I keep repeating it to myself: Screaming makes the headaches worse, screaming makes the headaches worse:
KURTZ: My jaw certainly dropped when I went down there a few months ago. And, you know, NBC’s Brian Williams has gone about 10 times since Katrina. But he gets emails saying, “Get off this story. We’re tired of hearing about it.”
My question to you, Gene Robinson, will New Orleans be a big story nationally a month from now, two months from now when there’s no anniversary and no Mardi Gras, or is the media attention span kind of too short?
ROBINSON: It should be a big story a couple of months from now. I’m not sure that it will be, frankly. The reason it’s difficult at this point, is that this is a difficult — it’s a hard story to get your arms around. There are failures of government at every level. You can’t just…
KURTZ: … insurance company policies…
ROBINSON: Right. You’ve got the insurance issues. You’ve got issues with federal aid. You’ve got flood control issues. The Army Corps of Engineers, what are they going to do with the levies, short term and long term, to protect New Orleans? You’ve got the mayor essentially saying let the marketplace decide what neighborhoods come back. Which, you know, is again, it’s all — it’s all difficult to get you arms around and cover in a quick snappy piece.
Look. Once and for all, editors and columnists and ombudsmen and news org spokesmen and -women and news directors and producers and such: You are not helpless. You can in fact make decisions about what to cover and what not to cover. You have, in fact, made decisions about what to cover and not to cover. So quit acting like it’s the story’s fault that you have the attention span of a goddamn gnat, that you’re tired, that your vagina hurts and that it’s all just too hard to deal with. God.
Oooh, Brian Williams gets e-mails saying people are sick of hearing about New Orleans. You know what? I have no doubt that’s true. You know what else? Brian should tell them to go suck a dick. Because I have no doubt that people in New Orleans are sick of being homeless, living in trailers, not getting paid by their insurance companies, getting fucked over by FEMA and generally ignored or blamed by the loudest voices on TV talk shows, but they don’t have the luxury of turning off the goddamn television. Brian should tell his noble e-mailers that he’ll get off the story when the story’s over, and that they’d better thank God that’s his attitude because you can bet everything you have that when it happens to them, when Buttfuck, Nebraska gets hit by some natural disaster and the Bush administration does its heckuva job again, those same e-mailing assholes will be screaming for all the attention in the world to be paid to their plight. Once and for goddamn all, government didn’t fail New Orleans after Katrina. Government failed AMERICA, and if Brian’s e-mailers don’t get that, he should deliver their puling messages straight to the junk folder and then go the fuck back to work.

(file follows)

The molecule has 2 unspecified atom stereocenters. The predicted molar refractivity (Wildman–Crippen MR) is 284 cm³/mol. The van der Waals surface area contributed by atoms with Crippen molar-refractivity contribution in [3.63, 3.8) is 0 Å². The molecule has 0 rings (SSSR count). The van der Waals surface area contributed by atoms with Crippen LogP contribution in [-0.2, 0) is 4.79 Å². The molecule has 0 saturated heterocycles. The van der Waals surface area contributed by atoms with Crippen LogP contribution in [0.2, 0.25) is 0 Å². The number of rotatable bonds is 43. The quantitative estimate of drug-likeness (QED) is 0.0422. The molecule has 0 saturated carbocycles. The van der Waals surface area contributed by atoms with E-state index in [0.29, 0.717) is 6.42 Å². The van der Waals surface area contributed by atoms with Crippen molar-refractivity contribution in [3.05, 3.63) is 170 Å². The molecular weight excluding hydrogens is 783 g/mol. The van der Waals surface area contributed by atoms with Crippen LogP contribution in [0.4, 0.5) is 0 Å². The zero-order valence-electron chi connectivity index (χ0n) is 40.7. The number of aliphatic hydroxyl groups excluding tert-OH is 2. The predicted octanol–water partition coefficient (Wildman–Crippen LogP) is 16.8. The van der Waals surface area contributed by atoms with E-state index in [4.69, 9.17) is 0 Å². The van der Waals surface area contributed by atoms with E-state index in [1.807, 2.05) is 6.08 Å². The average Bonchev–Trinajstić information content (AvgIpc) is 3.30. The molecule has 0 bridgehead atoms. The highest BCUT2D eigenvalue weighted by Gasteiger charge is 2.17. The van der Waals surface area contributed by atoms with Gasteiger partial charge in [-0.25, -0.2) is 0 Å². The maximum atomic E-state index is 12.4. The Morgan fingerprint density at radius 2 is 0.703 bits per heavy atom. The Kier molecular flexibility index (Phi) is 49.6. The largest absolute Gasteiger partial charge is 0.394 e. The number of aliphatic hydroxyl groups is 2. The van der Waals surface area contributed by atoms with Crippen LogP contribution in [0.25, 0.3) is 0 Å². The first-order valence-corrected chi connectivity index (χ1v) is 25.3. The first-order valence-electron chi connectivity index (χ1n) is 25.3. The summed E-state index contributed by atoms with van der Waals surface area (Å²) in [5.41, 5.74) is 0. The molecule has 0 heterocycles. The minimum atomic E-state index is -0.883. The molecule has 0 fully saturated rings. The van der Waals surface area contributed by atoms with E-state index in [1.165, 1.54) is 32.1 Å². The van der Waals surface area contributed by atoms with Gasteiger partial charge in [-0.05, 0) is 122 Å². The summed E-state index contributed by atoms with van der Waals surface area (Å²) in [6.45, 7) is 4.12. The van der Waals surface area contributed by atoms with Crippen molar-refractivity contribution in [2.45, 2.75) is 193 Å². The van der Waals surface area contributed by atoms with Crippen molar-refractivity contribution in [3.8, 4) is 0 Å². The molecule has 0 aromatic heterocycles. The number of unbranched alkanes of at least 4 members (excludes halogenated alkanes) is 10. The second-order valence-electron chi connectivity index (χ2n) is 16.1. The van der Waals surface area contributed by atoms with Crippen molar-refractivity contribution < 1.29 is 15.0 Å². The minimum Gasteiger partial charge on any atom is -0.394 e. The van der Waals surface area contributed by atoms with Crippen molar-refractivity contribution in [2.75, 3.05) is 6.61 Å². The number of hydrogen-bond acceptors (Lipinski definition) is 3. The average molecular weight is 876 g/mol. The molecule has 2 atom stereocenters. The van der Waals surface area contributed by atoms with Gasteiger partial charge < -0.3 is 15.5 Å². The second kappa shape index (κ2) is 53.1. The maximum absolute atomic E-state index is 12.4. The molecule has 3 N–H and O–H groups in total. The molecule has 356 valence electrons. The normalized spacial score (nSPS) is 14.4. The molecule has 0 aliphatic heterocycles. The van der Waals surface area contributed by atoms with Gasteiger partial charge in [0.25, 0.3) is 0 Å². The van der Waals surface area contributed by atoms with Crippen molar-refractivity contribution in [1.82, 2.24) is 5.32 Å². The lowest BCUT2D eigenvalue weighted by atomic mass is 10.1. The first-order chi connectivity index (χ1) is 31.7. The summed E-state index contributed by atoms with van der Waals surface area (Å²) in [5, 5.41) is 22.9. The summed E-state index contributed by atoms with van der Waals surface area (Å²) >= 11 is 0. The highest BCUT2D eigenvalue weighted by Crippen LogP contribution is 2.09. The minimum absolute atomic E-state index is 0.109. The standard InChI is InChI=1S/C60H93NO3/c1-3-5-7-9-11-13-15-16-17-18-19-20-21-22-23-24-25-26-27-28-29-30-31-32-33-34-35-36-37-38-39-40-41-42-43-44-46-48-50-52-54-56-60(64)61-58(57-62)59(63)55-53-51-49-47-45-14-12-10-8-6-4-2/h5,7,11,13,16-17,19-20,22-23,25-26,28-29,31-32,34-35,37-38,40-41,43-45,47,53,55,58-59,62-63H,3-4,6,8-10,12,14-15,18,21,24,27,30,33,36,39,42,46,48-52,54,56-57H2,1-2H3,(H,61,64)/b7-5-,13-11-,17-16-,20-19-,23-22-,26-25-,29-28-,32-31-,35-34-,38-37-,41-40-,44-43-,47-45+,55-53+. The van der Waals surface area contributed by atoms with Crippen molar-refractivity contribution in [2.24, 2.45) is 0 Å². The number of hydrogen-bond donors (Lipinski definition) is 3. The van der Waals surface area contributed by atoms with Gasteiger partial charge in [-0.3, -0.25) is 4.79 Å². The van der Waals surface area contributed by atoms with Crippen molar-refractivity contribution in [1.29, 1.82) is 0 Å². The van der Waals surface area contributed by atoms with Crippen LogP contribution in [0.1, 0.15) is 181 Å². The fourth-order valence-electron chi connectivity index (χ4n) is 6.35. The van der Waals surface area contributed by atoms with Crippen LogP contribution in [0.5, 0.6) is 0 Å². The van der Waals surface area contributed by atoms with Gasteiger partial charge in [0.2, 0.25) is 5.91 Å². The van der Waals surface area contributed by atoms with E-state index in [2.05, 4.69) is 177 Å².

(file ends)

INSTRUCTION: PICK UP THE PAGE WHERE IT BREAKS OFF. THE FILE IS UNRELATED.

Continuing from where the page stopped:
If they’re sick of New Orleans being a story, well, there are in fact ways to fix that. I’ve thought for a long time that the reason people confuse coverage with occurrence is that hardly anybody in the news business stands up and says, “Look, if the thing didn’t exist we couldn’t take a picture of it so I’m sorry you’re offended, but get offended at the thing, not the image of it.” People’s anger was aimed at the government during the immediate aftermath of Katrina because they were told, clearly, with no equivocation or fake “balance” that government was failing. You can’t just sit back and expect people to know this stuff. You have to tell them. Otherwise they’ll blame you for putting the pictures on their TV.
Now, on to Mr. Robinson, who normally I like quite a lot. Oooh, the story’s hard. Look. I’m sorry, but you work for a news organization that has resources beyond the wildest dreams of most small-town papers along the Gulf. They’re covering the story. They’ve got their “arms around it,” whatever the fuck that means, as if that’s not some bullshit phrase designed to once again blame the story for the lack of coverage. The Times-Picayune no doubt has the same level of “Katrina fatigue” you big city pussies are moaning about, but guess what? They have no choice, so they keep going. They understand their mission, and they’re serving their community. Would that you served yours the same way. Ass.
it’s all — it’s all difficult to get you arms around and cover in a quick snappy piece. Well, then, don’t DO a quick snappy piece, fer chrissakes. Look, Mr. Robinson, you just named ten twelve fourteen different story ideas. GO DO THEM. Nobody’s stopping you, certainly not me. If you want help, Jesus, ask for it. If you need resources and aren’t getting them, talk about that. But if what you’re looking for is an excuse not to feel guilty about abandoning the public service aspect of your job in the face of one of the most important stories of the goddamn decade, well, you should go elsewhere, because it’s not Sunday and the people you’re abandoning with the shrug of “man, it’s so tough” are under no obligation to forgive your sins.
Stupidity, as always, brought to us by Romenesko.